As a grad student at George Washington University, Stephanie Westhelle committed her academic life to studying sustainable development. That’s how she found herself researching and visiting small farms around the area.
“It was disheartening to see how many thousands and thousands of pounds of produce are left behind,” she said. “I think the one that was the most disheartening and really made me move forward with my idea was a small farm in Maryland that had lost about 80,000 pounds of apples due to some bruising that happened because of a hail storm… I came up with the idea to start making apple crisps from [them].”
Westhelle is the co-founder and CEO of Halona Foods, which she founded just a little over a year ago. She works with micro-scale farms (small, typically family-owned farms that usually bring in under $1 million in sales annually) to give new life to produce that would normally be considered waste. She and her team buy the irregularly-shaped, bruised or otherwise hard-to-sell fruits and veggies and turn them into snacks, like zucchini chips or apple crisps.
They try to develop unique flavors, she said. While most apple crisps are plain-flavored or dusted with cinnamon, hers are a more tart variety – Honey Cran Apple Crips – because they soak them in cranberry juice before baking.
Halona, which means “happy fortune” to the Native American Zuni tribe of southwestern United States, felt like a perfect fit to Westhelle, who had dubbed the bounties of normally unused produce “food fortunes.”
“[It’s because there’s nothing wrong with them… They’re still nutritious, still delicious. They just may look different.”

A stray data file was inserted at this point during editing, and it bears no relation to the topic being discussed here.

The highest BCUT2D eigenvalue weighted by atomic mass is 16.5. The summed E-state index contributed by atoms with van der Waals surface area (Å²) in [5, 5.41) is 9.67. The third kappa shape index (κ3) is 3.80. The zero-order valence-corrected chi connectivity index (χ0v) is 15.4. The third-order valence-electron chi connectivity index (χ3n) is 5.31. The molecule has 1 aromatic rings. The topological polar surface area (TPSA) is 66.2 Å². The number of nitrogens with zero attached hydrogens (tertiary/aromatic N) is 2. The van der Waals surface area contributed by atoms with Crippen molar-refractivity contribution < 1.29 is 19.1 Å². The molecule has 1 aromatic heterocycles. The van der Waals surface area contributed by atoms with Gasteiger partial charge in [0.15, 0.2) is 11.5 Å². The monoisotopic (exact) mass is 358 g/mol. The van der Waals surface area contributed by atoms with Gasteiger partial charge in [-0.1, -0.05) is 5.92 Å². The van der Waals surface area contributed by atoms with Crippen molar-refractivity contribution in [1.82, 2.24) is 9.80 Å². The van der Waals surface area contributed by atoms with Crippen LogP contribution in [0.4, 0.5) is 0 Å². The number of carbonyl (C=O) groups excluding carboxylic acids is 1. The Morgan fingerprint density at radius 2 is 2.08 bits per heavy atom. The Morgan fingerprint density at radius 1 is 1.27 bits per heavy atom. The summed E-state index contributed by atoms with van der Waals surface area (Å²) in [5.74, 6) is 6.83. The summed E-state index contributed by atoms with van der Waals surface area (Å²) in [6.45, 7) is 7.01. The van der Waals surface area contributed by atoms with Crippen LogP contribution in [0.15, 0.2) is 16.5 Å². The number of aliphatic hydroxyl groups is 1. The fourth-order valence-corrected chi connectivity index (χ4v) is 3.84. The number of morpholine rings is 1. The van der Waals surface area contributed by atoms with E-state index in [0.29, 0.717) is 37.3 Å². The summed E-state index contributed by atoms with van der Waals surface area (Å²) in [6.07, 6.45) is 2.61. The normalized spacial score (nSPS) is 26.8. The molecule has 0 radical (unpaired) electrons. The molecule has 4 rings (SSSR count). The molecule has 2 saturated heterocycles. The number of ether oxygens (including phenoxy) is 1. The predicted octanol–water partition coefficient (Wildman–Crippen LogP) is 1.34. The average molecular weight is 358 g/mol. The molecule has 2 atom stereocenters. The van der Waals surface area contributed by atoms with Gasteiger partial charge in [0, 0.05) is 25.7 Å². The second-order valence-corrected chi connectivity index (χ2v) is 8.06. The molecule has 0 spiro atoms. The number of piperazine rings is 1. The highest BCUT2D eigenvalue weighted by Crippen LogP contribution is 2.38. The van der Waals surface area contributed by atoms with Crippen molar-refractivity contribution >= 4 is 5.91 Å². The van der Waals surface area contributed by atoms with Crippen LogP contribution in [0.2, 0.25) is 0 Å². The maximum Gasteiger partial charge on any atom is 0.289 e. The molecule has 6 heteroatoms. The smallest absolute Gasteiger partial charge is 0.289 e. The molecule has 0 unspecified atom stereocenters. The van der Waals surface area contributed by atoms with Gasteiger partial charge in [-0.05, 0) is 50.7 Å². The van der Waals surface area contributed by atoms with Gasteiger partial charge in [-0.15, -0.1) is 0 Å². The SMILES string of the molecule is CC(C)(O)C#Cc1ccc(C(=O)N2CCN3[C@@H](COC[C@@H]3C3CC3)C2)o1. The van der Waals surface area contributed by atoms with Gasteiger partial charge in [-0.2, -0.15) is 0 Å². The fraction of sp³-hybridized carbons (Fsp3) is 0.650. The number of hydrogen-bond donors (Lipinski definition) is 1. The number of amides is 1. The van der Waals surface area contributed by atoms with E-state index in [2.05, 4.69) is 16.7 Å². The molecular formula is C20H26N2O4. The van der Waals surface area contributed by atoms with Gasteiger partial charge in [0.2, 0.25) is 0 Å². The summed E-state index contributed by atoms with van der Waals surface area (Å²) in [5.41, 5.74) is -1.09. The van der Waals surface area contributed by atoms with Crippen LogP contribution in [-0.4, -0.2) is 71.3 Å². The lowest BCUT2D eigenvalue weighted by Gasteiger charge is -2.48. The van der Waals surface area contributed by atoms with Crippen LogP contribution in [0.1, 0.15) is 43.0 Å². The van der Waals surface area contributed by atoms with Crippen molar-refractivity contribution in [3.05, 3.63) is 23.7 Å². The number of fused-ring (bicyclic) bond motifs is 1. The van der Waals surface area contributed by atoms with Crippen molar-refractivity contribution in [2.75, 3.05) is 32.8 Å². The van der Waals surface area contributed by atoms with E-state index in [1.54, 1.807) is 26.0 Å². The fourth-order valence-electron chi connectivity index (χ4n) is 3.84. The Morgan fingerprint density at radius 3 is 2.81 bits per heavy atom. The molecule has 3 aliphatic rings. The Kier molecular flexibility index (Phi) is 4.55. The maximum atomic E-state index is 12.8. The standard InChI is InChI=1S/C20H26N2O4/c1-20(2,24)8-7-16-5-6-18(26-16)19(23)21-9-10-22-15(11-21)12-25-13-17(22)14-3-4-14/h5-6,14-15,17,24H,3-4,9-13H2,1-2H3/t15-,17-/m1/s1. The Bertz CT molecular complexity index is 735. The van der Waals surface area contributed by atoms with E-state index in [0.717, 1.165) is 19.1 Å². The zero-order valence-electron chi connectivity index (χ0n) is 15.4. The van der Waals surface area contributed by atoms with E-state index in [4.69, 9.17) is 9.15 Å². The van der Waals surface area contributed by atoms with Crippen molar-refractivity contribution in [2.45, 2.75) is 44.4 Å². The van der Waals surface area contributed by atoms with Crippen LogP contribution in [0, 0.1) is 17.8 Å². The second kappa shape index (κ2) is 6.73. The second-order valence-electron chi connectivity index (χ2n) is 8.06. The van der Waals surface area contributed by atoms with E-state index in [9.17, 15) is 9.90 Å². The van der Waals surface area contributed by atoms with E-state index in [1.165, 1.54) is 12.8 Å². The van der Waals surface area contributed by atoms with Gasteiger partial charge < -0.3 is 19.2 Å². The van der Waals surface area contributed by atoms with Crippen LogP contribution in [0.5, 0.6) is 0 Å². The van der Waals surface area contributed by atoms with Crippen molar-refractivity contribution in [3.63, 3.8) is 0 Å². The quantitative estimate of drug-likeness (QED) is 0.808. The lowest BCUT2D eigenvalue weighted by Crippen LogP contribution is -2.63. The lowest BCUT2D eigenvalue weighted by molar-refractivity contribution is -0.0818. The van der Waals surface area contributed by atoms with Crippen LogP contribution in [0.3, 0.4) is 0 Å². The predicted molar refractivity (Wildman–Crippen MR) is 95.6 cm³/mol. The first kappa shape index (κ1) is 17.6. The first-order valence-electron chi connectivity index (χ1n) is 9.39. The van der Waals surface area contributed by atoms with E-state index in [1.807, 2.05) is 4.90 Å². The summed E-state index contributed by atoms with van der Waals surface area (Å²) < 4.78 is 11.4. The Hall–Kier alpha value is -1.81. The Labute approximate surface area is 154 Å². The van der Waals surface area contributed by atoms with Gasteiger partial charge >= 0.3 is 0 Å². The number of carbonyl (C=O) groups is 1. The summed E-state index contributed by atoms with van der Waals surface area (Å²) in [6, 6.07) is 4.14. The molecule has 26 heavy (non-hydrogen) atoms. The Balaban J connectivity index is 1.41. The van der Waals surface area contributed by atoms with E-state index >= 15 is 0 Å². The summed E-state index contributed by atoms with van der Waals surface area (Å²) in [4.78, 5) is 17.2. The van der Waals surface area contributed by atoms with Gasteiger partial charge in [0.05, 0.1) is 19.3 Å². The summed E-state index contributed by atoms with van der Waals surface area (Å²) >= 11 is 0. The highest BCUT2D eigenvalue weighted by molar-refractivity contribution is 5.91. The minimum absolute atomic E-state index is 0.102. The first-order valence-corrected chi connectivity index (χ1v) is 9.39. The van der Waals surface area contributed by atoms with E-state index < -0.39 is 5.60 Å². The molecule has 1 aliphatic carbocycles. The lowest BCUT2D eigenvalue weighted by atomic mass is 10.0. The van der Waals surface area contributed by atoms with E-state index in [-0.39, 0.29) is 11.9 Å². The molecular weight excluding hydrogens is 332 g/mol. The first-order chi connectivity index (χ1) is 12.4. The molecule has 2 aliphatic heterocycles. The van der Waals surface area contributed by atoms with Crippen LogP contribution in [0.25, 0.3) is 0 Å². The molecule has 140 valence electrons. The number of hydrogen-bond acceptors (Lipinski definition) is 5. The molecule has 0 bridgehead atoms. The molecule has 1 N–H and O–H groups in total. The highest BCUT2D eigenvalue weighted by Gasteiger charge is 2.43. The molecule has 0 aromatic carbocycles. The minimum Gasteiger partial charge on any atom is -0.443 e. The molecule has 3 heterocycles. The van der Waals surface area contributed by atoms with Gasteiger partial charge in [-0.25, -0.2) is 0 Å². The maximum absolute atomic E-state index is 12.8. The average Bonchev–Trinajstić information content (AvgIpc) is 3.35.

Zucchinis are a perfect example of veggies that may be hard to sell, she said.
Those typically sold in stores are called “fancy zucchinis.” They are the small to medium, perfectly straight ones. But if there’s a big storm or lots of rain, they’ll grow far more quickly, and those, she said, are called “jumbos.” Often, they can be difficult to stack up in a display, or grow in bizarre shapes, so retail stores typically won’t accept them.
The rejected fruits and veggies would normally result in time and money losses for farmers. Best case scenario, they can sell most of it as animal feed, at a fraction of the price they’d get for whole sale. Worst case, the produce is sent to a land fill. In some cases, farmers can till the product back into the land.
Halona Foods will launch their first two products – vegan ranch zucchini chips, made with coconut milk, and carrot chips – July 13, during SeedSpot’s Demo Day. Halona Foods (originally called The Forgotten Fruit) is part of the social entrepreneurship accelerator’s first D.C. cohort.
Westhelle and her co-founder and CFO Larry Gibbons have yet to open investment rounds or generate revenue, she said, but she expects both to happen soon. They’ll be ready to bring in revenue next week when they launch, and she hopes to raise funds in the next year.
The team also has a few partnership talks in the works around D.C., she said. They’re negotiating with local farmer’s markets, and will soon meet with Amazon FreshMarket. Until then they’ll continue to test and develop new products.
But so far, their market research has really validated what she’s doing, she said. They’ll often conduct blind taste tests, letting people choose between her products and those of her competitors.
“It’s really rewarding when over 90 percent of people choose yours.”